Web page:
SB: I was nearing the end of my time in school and worried about how I was going to pay off all of my student loans and find work with the modest collection of degrees I have. When it was time to begin my thesis play in earnest those fears sort of manifested in Maggie. I wrote a SUPER rough draft that was chosen for Texas Tech University’s 2015-2016 Lab Season and also chosen for the school’s WildWind Performance Lab where we workshopped it until it was a completely different, and better, script. All of the subsequent drafts happened because we had all of these smart artists in the room giving me feedback and making me look at everything from different angles. While I owe everyone during that time some major gratitude, Kamarie Chapman was the MVP because she served as the original Dramaturg and helped me narrow the monstrosity that I’d written down to the smaller list of what I really wanted the play to address. She also had the original idea of “seeing what was on the screens” which became all of the projections that are seen throughout the play.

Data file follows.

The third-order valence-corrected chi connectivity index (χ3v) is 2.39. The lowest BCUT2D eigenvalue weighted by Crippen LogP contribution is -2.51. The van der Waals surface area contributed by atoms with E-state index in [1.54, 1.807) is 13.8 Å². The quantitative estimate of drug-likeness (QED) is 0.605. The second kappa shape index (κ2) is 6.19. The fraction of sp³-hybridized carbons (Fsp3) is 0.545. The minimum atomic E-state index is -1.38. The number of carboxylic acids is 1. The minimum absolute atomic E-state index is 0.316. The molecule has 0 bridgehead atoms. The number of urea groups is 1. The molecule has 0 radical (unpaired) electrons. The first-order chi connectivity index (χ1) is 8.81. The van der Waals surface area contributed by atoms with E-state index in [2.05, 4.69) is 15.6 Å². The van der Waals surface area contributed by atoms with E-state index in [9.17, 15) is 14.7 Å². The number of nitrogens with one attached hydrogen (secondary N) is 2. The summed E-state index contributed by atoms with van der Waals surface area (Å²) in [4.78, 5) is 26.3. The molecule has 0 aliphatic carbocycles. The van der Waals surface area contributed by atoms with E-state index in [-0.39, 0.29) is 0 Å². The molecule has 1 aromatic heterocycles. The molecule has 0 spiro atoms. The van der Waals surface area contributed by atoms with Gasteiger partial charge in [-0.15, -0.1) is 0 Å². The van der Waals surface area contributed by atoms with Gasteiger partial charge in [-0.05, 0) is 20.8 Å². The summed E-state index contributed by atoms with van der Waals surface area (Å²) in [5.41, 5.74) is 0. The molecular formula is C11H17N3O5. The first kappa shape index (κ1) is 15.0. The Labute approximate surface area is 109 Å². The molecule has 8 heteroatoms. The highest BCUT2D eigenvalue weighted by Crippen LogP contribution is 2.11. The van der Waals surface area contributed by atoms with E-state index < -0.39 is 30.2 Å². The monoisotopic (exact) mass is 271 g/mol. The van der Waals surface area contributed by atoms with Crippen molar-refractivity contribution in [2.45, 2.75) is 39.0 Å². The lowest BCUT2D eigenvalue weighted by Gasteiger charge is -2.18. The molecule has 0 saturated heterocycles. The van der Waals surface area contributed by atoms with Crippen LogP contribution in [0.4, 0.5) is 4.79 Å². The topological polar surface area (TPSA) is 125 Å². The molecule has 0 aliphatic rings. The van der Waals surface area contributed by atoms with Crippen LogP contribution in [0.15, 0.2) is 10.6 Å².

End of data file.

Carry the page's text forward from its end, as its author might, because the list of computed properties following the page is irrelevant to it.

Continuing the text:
During my last year of grad school, I was sending the play literally everywhere that had a submission opportunity that fit the script. My friend Trent Reese (who is directing this current production and is on the board of The Lantern Theatre) sent out a note to playwrights from our undergrad letting us know that The Lantern wanted to do more new works. Eventually, my play was chosen and it’s been a fun whirlwind ever since. Trent also directed my very first play in undergrad, and The Lantern produced my first non-academic production, so this production does bring me full circle in a couple of ways. I’m excited to get into town and thank everyone in person and see everything come together during tech week.
A: How do you decide what to write about? Where do you find inspiration?